“That’s what the Fae say about the wizards too,” said Yellow. “But there are exceptions, obviously.”
“I like exceptions!” Cyan chirped. “If you’re Harry’s friend, you’re our friend! Even if we’re Spring and not Summer. The Summer Fae won’t get jealous, will they?”
“Nah,” said Hagrid. “Lotsa friendships between Courts… ‘sides, both Spring an’ Summer count as Seelie. You’ll be fine.” h
“So,” said Ron, “How come you’re hanging around with Spring Fae, Harry? I thought you grew up with Muggles.”
“I did,” said Harry. “Things just got really crazy after I received my Hogwarts letter…”
It was kind of a relief to tell Ron everything that had happened, and an even bigger relief to find out that Ron didn’t freak out about any of it — not about Hagrid’s aunt, not about the seven favours. The only time he frowned a little was when he learned that the flitlings were former Dursleys.
“Thought that wasn’t done anymore,” he said. “Turning people to Fae? Pretty sure that’s against the treaty. I could ask Percy, he’d know —”
“You’re not doing anything to turn us back to those awful Dursleys!” said Yellow hotly.
“Yeah, they’re kind of touchy about that,” said Harry. He looked at Hagrid. “Did you ever manage to get in touch with your aunt by the way? You said in your letters that you were trying.”
“I was,” said Hagrid. “Me an’ Dumbledore both tried ter call on her, but she never answered… wasn’ even at home when I tried ter visit her at Dewberry Grove.” He shook his head. “Love the woman, but there’s nobody like her fer not bein’ available when yeh want a serious talk wit’ her. It was the same back when I wanted ter talk to her about Ab… actually, that don’ have anythin’ ter do with this.”
“Ab?” said Harry.
“Yeah. Well. As for the treaty, Ron, both sides left plenty o’ loopholes in that. Why’d you think the goblins keep rebelling? Or why some wizard families get away with treatin’ house-elves like garbage? Loopholes. This is another one.”
“All right,” said Ron: “But that’s one big loophole.”
“An adorable one, you mean!” Magenta struck a pose, twirling around on the table to show herself off, her wings brushing against the tea cosy.
It was this motion that made Harry notice the piece of paper underneath that same tea cosy; a newspaper cutting with the headline “BREAK-IN AT GRINGOTTS.” Curiously, remembering that Ron had talked about the break-in on the train, he picked the cutting up.
“Wait,” he said as he saw the date mentioned in the article. “That Gringotts break-in happened on my birthday? Hagrid, it might’ve been going on while we were there!”
“Er, yeah, how about that,” said Hagrid. “More tea, Harry? An’ yeh haven’t told me how yer firs’ week o’ school’s bin…”
“Hagrid, why do you keep changing the subject when I ask about something?”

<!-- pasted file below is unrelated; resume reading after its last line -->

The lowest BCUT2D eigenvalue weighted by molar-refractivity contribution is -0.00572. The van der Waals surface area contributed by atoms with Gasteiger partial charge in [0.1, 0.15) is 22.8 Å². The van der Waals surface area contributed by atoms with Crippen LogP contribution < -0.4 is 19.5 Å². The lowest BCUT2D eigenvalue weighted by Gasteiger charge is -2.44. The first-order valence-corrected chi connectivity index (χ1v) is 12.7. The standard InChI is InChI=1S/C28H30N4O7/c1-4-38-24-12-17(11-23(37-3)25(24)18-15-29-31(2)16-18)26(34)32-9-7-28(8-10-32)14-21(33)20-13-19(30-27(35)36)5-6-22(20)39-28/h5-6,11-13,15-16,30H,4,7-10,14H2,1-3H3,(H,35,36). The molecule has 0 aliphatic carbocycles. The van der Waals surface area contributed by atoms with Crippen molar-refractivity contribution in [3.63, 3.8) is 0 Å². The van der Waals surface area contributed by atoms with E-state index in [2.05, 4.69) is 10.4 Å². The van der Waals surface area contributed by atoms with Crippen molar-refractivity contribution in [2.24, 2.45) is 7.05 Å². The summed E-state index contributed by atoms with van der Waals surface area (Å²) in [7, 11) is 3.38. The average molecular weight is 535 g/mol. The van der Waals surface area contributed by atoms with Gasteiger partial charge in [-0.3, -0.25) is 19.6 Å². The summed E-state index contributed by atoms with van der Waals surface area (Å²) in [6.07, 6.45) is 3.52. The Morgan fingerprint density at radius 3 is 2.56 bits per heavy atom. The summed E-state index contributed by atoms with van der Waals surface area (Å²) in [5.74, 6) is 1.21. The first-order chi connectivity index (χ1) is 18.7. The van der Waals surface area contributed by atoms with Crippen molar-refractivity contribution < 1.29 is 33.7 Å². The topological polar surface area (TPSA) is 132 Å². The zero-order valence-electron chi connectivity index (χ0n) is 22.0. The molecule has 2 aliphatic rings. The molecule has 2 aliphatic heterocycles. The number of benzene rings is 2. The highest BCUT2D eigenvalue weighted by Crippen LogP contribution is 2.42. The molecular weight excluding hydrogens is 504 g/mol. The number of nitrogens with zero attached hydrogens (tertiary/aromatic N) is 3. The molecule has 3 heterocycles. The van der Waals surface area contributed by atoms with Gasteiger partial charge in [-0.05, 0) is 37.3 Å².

“Lovely weather we’ve bin havin’, innit? Here, try some o’ the rock cakes…”
All in all, with all the new things Harry learned on that visit to Hagrid’s (and how inedible the rock cakes turned out to be), it was perhaps understandable that he quite forgot to ask Hagrid about “Ab” or Cyan about that girl she’d mentioned, the one Dumbledore had asked if the flitlings knew.
He’d wonder, later on, if it would have made any difference if he had.
Friday, 6st September 1991
Dumbledore’s office, just after teatime.
“— mediocre, just as arrogant as his father, doesn’t bother to follow instructions, attention-seeking and impertinent —”
“You see what you expect to see, Severus,” said Dumbledore, without looking up from the stack of papers he was reading. Snape’s rant had gone on for several minutes and was starting to repeat itself. “It’s still only the first week, but so far the other teachers have reported that the boy appears to be modest, likeable, and reasonably talented. And Hagrid has had nothing but good things to say about him.”
“Blinded by their hero-worship, no doubt,” said Snape sourly. “As for Hagrid… I wouldn’t trust him as any judge of character.”
“But I would,” said Dumbledore firmly. “And given that you are the only one who has complained about Harry, perhaps you should allow for the possibility that it’s not everyone else who is blinded by preconceptions. Now, if you don’t mind, right now there is another student who’s occupying my mind more.“
“Who?” Snape peered at the papers Dumbledore was reading. A name caught his attention and his eyebrows raised in surprise. “Her?! What is it about her that puzzles you?”
Dumbledore paused for a moment. “To be honest, I am not certain how much it would be wise to tell you,” he said.